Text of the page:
Travelling sans enfants changes your vision, too. My eyes are usually directed downwards and around in an unceasing whirl of surveillance. Every parent of smaller children knows this feeling: half lighthouse, half police helicopter. But this time my eyes were free to lift themselves unto the horizon and take a leisurely look around.

I usually visit NZ with rose-coloured glasses planted firmly on my nose, but this time: Auckland, what the hell??!! Where did you go? What are you doing? And what idiot taught you to drive?

Honestly, I was shaken. Has it always been this bad? Has the city always been utterly in thrall to the car? Why did the Auckland chicken cross the road? Because it didn’t get the memo about how road-crossing has been phased out. I counted long stretches of suburban, residential roads where pedestrians were actively discouraged from crossing the road, where you had to walk a kilometer to find a pedestrian crossing. That's just wrong.

It’s funny, I’m living in a city that is currently battling car culture in favour of more pedestrian friendliness; a place where people regularly blow through red lights, and this is regular drivers, not boy racers; sometimes even cop cars. And yet a car turning off a main road into a side road will almost always concede crossing rights to a pedestrian waiting on a corner, especially if they’re accompanied by children. Whereas in Auckland, cars turn without a second thought. It’s as if the people really are invisible.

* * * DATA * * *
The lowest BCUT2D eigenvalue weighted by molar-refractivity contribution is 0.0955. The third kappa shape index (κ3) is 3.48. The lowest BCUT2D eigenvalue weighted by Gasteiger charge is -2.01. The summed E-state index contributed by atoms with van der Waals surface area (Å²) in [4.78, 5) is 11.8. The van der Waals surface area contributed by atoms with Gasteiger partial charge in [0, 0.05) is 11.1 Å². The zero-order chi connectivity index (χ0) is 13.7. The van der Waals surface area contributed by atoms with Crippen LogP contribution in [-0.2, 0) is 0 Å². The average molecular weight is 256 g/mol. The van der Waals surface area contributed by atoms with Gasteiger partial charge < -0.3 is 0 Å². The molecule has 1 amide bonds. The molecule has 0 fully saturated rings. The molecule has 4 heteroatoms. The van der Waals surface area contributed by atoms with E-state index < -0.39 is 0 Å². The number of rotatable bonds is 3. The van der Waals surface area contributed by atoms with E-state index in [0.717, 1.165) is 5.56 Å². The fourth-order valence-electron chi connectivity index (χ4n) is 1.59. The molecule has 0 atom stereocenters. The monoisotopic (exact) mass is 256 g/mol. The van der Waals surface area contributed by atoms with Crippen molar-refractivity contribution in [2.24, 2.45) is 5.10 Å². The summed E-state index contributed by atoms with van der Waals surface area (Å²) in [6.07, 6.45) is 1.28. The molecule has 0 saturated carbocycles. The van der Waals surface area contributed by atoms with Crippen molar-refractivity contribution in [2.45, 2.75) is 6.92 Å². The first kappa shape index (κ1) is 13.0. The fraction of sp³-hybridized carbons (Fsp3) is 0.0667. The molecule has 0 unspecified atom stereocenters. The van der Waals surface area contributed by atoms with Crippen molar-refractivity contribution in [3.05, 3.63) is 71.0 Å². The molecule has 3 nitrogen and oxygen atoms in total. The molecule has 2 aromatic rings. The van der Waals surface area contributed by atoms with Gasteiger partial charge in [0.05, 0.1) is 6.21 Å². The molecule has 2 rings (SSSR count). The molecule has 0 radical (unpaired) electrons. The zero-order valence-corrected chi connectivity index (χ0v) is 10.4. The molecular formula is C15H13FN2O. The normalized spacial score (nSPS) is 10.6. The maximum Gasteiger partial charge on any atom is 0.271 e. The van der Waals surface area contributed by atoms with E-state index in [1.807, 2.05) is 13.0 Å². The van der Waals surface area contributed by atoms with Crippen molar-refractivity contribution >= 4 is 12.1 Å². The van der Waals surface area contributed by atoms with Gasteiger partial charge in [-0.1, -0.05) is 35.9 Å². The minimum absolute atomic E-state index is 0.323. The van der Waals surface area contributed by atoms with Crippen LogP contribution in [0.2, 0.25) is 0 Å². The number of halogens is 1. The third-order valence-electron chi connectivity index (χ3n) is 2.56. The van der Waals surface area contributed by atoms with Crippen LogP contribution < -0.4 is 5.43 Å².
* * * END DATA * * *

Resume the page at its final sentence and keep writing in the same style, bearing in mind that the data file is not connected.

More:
I was shocked, shocked. Here I am in America lecturing the locals on traffic-calming and showing off our excellent road safety advertisements! And there you are, busily ignoring all conventional wisdom on the subject. Oh, Auckland, like a bouncy castle with a slow leak, you’re letting us all down.

Ironically, New Haven, where I live, is currently in the process of undoing a Waterview-style motorway extension and planning to restore the neighbourhood that was demolished to make way for it. (The former Model City has developed 20/20 hindsight on the subject, alas, far too late for poor old Oak St and its residents).

I was having a chat to my parents about that Waterview motorway – as Pt Chev residents they have a vested interest in a quicker, slicker drive to the airport to pick up their prodigal daughter (and so have I). My Dad was wondering why they can’t just build the motorway along the water's edge, to join up with the causeway across the water. Apparently there’s a good reason, but I’d like to be reassured that this option was properly considered before being ruled out.

I said, the thing is, I can see the logic of linking up the ring road. But tunnels give me the willies and I'm not the only one, so I never quite saw that as a goer. And then on the third hand, I really, really don’t like the way motorways cleave neighbourhoods in half.